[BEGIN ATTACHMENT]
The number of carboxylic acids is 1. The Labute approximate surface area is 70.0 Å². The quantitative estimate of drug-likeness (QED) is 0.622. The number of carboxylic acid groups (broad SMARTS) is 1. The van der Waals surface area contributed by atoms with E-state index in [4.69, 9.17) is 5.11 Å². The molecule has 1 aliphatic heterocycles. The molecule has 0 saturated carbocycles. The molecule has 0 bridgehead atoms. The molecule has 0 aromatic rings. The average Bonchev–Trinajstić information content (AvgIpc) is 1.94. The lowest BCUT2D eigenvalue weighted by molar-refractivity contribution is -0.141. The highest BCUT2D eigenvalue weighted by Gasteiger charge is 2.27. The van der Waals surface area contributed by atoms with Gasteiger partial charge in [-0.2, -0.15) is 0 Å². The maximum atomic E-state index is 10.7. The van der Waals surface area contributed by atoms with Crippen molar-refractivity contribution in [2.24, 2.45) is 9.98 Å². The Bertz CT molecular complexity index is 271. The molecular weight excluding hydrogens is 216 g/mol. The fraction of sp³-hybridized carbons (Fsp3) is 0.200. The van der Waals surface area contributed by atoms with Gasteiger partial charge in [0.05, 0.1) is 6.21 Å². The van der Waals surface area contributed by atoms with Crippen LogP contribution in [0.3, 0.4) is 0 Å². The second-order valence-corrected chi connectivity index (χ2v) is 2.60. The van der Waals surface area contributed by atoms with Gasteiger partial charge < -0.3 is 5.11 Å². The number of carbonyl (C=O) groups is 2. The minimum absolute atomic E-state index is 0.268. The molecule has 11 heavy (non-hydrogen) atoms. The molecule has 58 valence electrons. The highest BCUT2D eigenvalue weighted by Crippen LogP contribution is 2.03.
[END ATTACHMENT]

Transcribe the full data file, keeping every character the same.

The number of carboxylic acids is 1. The Labute approximate surface area is 70.0 Å². The quantitative estimate of drug-likeness (QED) is 0.622. The number of carboxylic acid groups (broad SMARTS) is 1. The van der Waals surface area contributed by atoms with E-state index in [4.69, 9.17) is 5.11 Å². The molecule has 1 aliphatic heterocycles. The molecule has 0 saturated carbocycles. The molecule has 0 bridgehead atoms. The molecule has 0 aromatic rings. The average Bonchev–Trinajstić information content (AvgIpc) is 1.94. The lowest BCUT2D eigenvalue weighted by molar-refractivity contribution is -0.141. The highest BCUT2D eigenvalue weighted by Gasteiger charge is 2.27. The van der Waals surface area contributed by atoms with Gasteiger partial charge in [-0.2, -0.15) is 0 Å². The maximum atomic E-state index is 10.7. The van der Waals surface area contributed by atoms with Crippen molar-refractivity contribution in [2.24, 2.45) is 9.98 Å². The Bertz CT molecular complexity index is 271. The molecular weight excluding hydrogens is 216 g/mol. The fraction of sp³-hybridized carbons (Fsp3) is 0.200. The van der Waals surface area contributed by atoms with Gasteiger partial charge in [0.05, 0.1) is 6.21 Å². The van der Waals surface area contributed by atoms with Crippen LogP contribution in [0.3, 0.4) is 0 Å². The second-order valence-corrected chi connectivity index (χ2v) is 2.60. The van der Waals surface area contributed by atoms with Gasteiger partial charge < -0.3 is 5.11 Å². The number of carbonyl (C=O) groups is 2. The minimum absolute atomic E-state index is 0.268. The molecule has 11 heavy (non-hydrogen) atoms. The molecule has 58 valence electrons. The highest BCUT2D eigenvalue weighted by Crippen LogP contribution is 2.03.